Consumerizing Healthcare: Who’s the Boss?

Kyloon Chuah
Published in
3 min readJun 2, 2021


This is the first of a series of articles we are writing about our vision and motivation to enable a transformational change that will make healthcare massively better, for everyone.

On-demand, personalized, and predictable. These are the last things most Americans would attribute their healthcare (or more aptly known as sickcare) experience. As with most industries that are long overdue for disruption, many tried solving problems in healthcare from the inside out by making plausible yet incremental changes that aim to tweak a giant machinery to become slightly more efficient, a tiny bit at a time. [1]

Making patients the boss of their own healthcare journey.

Instead, WHAT IF we take a patient-first approach imagining a future where our healthcare experience is comparable to our expectations and interactions when using consumer-facing services like on-demand ride-hailing with Uber; one-click purchasing with Amazon; streaming highly relevant shows recommended by Netflix; all with a transparent pricing model? Can we then work backwards from these ideals and figure out what we need to build, in order to make our imagination into reality.

With a tabula rasa, one of the most important tenets is that we can align products and payers around the patient, from day one. Of course, this is easier said than done.

Starting from first principles and with a data-driven approach, our mission is to enable all stakeholders in the healthcare ecosystem to deliver measurably better health outcomes at scale. The contrarian argument on why it would be impossible to make healthcare affordable without compromising the quality of care isn’t entirely sound. Inefficiencies inevitably occur when the value chain is opaque, which subsequently leads to the rise of healthcare cost at an out-of-control pace evidenced in the last few decades. Surprise medical billing and increasing out-of-pocket costs are now common among Americans, where the majority have high-deductible health plans.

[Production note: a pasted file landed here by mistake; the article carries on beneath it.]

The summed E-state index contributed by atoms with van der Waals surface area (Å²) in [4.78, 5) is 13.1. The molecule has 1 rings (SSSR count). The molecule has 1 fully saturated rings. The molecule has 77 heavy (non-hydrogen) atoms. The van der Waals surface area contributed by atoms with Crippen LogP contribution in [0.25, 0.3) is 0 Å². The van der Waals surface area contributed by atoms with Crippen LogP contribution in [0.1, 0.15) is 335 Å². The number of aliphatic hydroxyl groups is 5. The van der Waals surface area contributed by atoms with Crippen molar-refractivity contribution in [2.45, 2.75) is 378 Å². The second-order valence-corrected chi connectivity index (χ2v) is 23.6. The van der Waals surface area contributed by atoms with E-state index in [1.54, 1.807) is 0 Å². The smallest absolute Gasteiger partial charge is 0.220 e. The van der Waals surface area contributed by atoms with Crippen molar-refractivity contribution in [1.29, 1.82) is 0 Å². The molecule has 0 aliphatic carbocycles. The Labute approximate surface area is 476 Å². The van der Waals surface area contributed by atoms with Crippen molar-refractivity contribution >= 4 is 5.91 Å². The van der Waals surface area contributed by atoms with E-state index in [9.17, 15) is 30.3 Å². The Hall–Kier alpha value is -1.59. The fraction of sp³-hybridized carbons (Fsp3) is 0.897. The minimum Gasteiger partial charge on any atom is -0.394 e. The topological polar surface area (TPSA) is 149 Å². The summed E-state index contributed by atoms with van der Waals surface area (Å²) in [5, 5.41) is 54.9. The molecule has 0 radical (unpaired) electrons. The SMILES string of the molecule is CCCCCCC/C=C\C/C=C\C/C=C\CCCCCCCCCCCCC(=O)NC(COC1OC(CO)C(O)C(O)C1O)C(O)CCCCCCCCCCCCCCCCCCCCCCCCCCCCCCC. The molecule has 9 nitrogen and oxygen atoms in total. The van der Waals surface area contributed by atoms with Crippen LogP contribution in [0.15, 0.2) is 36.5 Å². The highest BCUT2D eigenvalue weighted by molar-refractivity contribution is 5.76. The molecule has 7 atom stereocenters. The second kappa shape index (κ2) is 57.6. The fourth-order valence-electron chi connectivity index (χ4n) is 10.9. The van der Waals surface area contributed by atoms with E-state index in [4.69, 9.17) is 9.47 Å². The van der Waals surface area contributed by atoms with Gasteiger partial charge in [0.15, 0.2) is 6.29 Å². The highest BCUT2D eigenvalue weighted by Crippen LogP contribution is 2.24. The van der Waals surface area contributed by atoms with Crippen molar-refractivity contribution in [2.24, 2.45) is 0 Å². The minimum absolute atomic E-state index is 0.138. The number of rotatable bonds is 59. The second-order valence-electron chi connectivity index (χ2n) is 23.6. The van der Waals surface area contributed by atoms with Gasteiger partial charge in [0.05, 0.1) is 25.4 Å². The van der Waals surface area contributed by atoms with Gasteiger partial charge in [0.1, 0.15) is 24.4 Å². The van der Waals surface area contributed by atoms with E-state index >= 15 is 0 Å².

Credit: Jack Ziegler — New Yorker.

Question is, where do we go from here?

The value-based model we strive to achieve has been adopted in some form by a not too distant cousin of healthcare — dentistry — where price, transparency and outcome are largely aligned, in addition to a longitudinal care aspect where dentists are expected to steer patients in the direction of preventative care as opposed to only getting treatment when symptoms arise. Why should healthcare be any different?

At Veriteos, we are builders more than philosophers. As much as we argued a lot about what went wrong and the things that we wished for, we also spent a ton of time exploring and prototyping our platform approach, bringing together trailblazing partners that are aligned with our ambitious mission. We still have a lot to learn, hence we’re taking the long-term perspective in everything we do, believing there’s no shortcut in making a significant dent on the future of healthcare for the better.

“Rome wasn’t built in a day.”

Stay tuned for our next article about how we intend to do just that.

Thanks to Carlos Rodarte, Alex Vannoni and Abel Simon for reading drafts of this.


[1] Not trying to belittle the progress that have been made in healthcare so far, but clearly it is still not giving us the outcome we’d expect relative to the total healthcare spent as a function of GDP by the US relative to other developed countries.



Kyloon Chuah

Co-Founder, Chief Product and Technology Officer @ Veriteos